Healthy Practices That Support Your Child’s Development

Watching your child grow and develop is one of life’s greatest joys. Being there during their first steps or when they set out for their first day at school is incredibly rewarding and exciting for you both.


You can support your child’s development in early life by following healthy practices like eating nutritious meals as a family, exercising and playing together, and acting as a brilliant role model for them to follow.

Screen Time

Managing screen time is a point of contention in almost every household. Your child will almost always want an extra 15 minutes of TV or tablet time, but it’s your job to manage their usage until they can manage it for themselves. Ultimately, your approach to managing screen time will be highly dependent on the age of your child.


Children under two can use screens as occasional use appears to be okay for their development. Ideally, you should keep this screen time to video interactions like Facetiming family members. But, as Dr. Michael Rich, director of the Center on Media and Child Health at Harvard University, explains, “It's as much about what the parent does as what they say.” So, try to model healthy screen-related behavior to ensure that young children have a healthy role model to follow.


Older children may want to use screens more often than is healthy. As a parent, it's your job to help them understand why limiting their screen time is important. Screen time shouldn’t take away from their real-life hobbies or interests, but should supplement social bonds and activities.


There are no hard and fast rules about how long older children should spend on screens. However, The American Academy of Pediatrics recommends less than an hour a day for children between two and five years old. When your child does use a screen, try to be involved and work on building digital skills with them.

Diet and Nutrition

The food you put on your children’s plates matters. Teaching your kids that healthy food can taste great is an important life lesson that will serve them well into later life. However, almost all busy parents have to resort to fast-food every so often.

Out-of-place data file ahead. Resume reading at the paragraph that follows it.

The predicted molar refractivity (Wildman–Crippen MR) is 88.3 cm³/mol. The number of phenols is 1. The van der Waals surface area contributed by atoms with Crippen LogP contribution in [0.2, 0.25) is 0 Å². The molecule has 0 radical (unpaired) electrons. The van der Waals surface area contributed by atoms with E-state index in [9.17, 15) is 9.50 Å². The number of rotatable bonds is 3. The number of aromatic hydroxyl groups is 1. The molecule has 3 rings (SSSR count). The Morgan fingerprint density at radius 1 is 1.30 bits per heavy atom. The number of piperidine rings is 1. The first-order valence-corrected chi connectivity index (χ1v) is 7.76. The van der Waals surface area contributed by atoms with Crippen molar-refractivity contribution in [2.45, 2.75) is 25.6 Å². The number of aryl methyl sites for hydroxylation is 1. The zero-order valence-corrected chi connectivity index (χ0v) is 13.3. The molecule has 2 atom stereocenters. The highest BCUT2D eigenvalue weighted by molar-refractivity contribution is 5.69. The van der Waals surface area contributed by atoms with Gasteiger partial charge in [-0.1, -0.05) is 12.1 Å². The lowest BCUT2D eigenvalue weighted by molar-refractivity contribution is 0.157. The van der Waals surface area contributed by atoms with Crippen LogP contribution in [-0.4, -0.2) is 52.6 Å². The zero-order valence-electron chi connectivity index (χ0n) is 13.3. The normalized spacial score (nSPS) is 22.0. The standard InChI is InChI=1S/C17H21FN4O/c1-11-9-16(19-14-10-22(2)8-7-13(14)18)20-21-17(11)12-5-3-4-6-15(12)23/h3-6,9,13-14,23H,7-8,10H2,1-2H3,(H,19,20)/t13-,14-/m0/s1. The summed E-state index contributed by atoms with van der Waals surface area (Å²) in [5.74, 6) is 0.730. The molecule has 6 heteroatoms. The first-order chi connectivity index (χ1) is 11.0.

If you need to whip up a quick and cheap dinner of pizza or fast food, explain to your child that these foods are treats and shouldn’t be a staple of their diet. After dinner time is over, ask your child how the less-healthy food makes them feel. They’ll probably notice that their energy fluctuates more when they’ve just eaten sugar and carb-heavy dinner, and will be less demanding of unhealthy food in the future.


Remember that you are a role model for your child, too. Older children and teenagers are sure to notice when snacking on candy chips, so try to get your own diet in check. If you’re struggling to take care of your diet alone, consider talking to a dietitian who can help you get back on track.

Health and Hygiene

Children learn healthy habits early on in life. Basic skills like brushing their teeth, washing frequently, and avoiding addiction are vital to their long-term health and well-being.


As a parent, you can make healthy living fun by gamifying the habits you want your child to learn. For example, if you want to improve your child’s vision, consider playing age-appropriate games like playing peekaboo, reading together, or bird spotting.


Try to be consistent when it comes to bedtime, too. Children need more sleep than adults for healthy development, but almost all kids think they can stay up later than they really can. Make bedtime non-negotiable during school nights, and stick to just as you do when it comes time to brush their teeth or take a shower.


Likewise, you should reinforce the idea that visiting doctors and dentists regularly is part of their overall health regime. Many children fear visits to the doctor or dentist at first, but gentle encouragement can show them that seeking medical advice is a healthy practice that they need to follow. This way, you ensure your child develops good dental habits.


Helping your child develop into a healthy adult can feel like an uphill battle. However, by taking care of the basics like good hygiene, limited screen time, and nutritious dinners, you can start building habits that last. Try to engage your child with as many of the decisions you make about their health and well-being, but stick to expert advice when it comes to decisions about their bedtime or general hygiene.